I would not say this is a "Favourite thing"! But that is a standard headline in general tips, nothing I can do about that :-(
Wherever you go you see ruins from the last war. In ex Jugoslavia people were not concerned who was what, and there were / are many mixed marriages. Families and friends were split by front lines. The main street Marshal Tito was the front line during the war between Croats and Muslims, and some of these pictures are from both sides of this street. A croatian woman I met who lived in the muslim side, was not able to go to her mother`s funeral, she had to be driven across by international forces.
But the riuns or granade and shotgun marked buildings are situated everywhere, since there were several front lines. At times people did not know who was shooting at who. Sadly, but understandably, there is still a lot of hate beetween the citisens of Mostar. But they all tell the same tale: "Everything was better before, we used to live in peace with our neighbours, we had jobs, we lived a good life, we did not need this war."
Building projects are going on, some of them are shown in the TL "Old and new"
Stari most (Old bridge) plays very important role in Mostar. Apparently, the most important. The name of the city "Mostar" relates to the bridge as well. Most means bridge and mostar means a man who takes care of the brigde. So that's it, if you are in Mostar, you must see the bridge!
The oldest written document about Mostar dated from 1452 when Dubrovnik's chronologists, together with Blagaj (in that time capital of Herzegovina), mentioned two towers together with an iron wire-bridge which is "hugging" Neretva River. It is supposed that there was no bigger settlement then just a fortress. First time, Mostar was mentioned as a settlement after 22 years later. After Turkish occupation of Blagaj 1468, and whole Herzegovina 1482, Mostar started with a quick developing. Soon, settlement was mentioned as Mostar, as historians say, according the bridge-keepers "Mostari" ("most" means bridge, "mostari" is something like "bridgers") in the towers. A few years later, Mostar became the capital after Herzegovinian Bey moved his seat there.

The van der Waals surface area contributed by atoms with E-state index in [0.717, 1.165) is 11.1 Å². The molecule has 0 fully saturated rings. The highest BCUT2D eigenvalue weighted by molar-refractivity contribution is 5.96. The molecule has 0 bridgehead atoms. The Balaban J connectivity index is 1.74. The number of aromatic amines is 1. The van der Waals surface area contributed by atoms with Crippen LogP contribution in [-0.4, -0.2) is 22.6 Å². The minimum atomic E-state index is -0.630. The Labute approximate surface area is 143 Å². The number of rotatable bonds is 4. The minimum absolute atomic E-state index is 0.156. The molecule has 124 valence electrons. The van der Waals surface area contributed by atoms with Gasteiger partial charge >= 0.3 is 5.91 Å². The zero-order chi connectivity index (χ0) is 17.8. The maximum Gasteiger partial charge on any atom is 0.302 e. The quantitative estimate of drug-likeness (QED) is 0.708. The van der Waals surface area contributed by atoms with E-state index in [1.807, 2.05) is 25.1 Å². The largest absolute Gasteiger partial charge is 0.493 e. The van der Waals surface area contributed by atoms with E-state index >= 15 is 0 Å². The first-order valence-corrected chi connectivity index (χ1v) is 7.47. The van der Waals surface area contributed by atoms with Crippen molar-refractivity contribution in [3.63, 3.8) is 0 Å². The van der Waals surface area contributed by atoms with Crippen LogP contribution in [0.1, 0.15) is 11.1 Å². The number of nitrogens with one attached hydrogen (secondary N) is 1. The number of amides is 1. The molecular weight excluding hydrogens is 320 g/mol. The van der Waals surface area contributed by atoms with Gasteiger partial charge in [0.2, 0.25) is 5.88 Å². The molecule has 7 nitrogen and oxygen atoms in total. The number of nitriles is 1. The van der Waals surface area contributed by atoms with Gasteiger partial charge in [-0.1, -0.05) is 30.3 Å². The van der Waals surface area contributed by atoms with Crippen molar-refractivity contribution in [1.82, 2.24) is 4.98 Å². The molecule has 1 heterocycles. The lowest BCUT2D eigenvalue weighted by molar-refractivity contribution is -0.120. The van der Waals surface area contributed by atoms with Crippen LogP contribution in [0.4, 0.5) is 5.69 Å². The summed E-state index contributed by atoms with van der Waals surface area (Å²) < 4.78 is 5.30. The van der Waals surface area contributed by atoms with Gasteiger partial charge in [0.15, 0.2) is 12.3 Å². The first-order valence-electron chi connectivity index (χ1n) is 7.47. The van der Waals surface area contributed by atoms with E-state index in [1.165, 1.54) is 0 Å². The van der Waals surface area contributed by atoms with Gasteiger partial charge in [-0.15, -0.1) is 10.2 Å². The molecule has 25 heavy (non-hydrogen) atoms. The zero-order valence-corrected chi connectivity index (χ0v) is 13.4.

After Austro-Hungarian occupied Bosnia and Herzegovina, they started building of education, governing and communal buildings: electrical light (1885-1911), hotel "Neretva" and First Gymnasium (1897-1905, city bath (1914), Emperor Bridge...
This is the short history of this beautiful city on beautiful river. I had ugly rainy weather during my last visit (20-24th October 2003), and I couldn't take better shots, but I hope that I will represent you the city as much as I can.
Look for the bombed out mall . . . .
. . . and you'll find a place to surf the net. I needed to get online to monitor my accounts after having been robbed earlier in my trip. And at one Marka for an hour, I decided to check in with some friends and let them know of my safe arrival.
It was interesting to be in the heart of the Muslim Quarter and surrounded by local kids all playing western video games and watching the owners chuckling as they watched a small TV mounted high in the corner of the ceiling blaring "Pretty Woman" complete and unedited with all its western charm (there's nothing like a good hooker movie to accompany the sounds of prayers from the mosques).
When entering a Muslim home or mosque - it's polite (required) to remove your shoes before doing so. It's preferable that women have their shoulders covered & it's better to wear trousers than shorts (both men & women). Also when shaking hands or exchanging goods with hands - always use your right hand - it's considered to be your clean hand. Other than that, common sense prevails. If you're in doubt there's no harm in asking as it shows interest & respect for other people's values & culture.